— The Canadian Security Intelligence Service will get new powers to actively disrupt terrorism plots, instead of just collecting information about them. CSIS would need "reasonable grounds to believe" there was a security threat before taking measures to disrupt it and would need a court warrant whenever proposed disruption measures violate the Charter of Rights or otherwise breach Canadian law.
— The spy agency will also be allowed to wage cyberwar, by disrupting radical websites and Twitter accounts aimed at impressionable young Canadians. The RCMP would be allowed seek a judge's order to remove terrorist propaganda from the Internet.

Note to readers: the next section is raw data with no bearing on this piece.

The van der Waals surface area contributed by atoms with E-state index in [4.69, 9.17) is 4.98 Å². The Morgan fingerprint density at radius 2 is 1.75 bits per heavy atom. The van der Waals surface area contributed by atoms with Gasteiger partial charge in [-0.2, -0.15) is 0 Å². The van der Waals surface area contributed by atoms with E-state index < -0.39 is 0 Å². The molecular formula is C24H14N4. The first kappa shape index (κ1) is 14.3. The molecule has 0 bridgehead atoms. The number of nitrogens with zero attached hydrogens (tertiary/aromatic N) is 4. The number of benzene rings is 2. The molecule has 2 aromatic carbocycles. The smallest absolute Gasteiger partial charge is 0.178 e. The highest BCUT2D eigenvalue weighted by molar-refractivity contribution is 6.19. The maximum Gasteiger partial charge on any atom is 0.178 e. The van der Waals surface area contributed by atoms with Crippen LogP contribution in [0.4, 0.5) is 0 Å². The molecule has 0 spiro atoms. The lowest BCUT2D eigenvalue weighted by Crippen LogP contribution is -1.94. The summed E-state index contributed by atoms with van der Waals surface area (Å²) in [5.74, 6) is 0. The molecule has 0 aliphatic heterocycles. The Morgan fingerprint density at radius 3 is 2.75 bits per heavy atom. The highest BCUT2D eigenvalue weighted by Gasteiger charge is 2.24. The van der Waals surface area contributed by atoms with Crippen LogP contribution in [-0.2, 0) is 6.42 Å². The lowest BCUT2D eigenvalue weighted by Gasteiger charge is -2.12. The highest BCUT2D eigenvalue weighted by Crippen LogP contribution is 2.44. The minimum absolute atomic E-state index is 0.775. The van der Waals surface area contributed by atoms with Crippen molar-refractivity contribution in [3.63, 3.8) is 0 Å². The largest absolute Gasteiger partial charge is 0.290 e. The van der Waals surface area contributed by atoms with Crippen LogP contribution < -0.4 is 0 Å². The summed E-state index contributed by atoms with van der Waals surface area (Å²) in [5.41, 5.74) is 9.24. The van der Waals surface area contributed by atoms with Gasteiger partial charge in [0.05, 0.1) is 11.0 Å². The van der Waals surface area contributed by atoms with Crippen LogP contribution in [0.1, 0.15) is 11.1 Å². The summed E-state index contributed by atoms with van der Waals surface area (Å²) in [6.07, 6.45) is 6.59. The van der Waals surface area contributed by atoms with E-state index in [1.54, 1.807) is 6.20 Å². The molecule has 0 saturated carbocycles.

— The new law will make it easier for the RCMP to obtain a peace bond, a legal tool that could order suspects to surrender passports or report to police regularly. In the past, the Mounties had to hold a reasonable belief that someone "will commit" a terrorism offence before they could get such a bond. Now, the threshold will be a fear that someone "may commit" an offence.
— The legislation would expand the no-fly regime to cover those who seek to travel by air to take part in terrorist activities, allowing authorities to keep would-be extremists off planes. Under current law, that can only be done to counter an immediate risk to the aircraft.
— The legislation would make it a criminal offence to encourage someone to carry out a terrorism attack. It also would allow police to arrest someone without a warrant and hold them for up to seven days before a hearing. That's up from the three-day maximum under current law.
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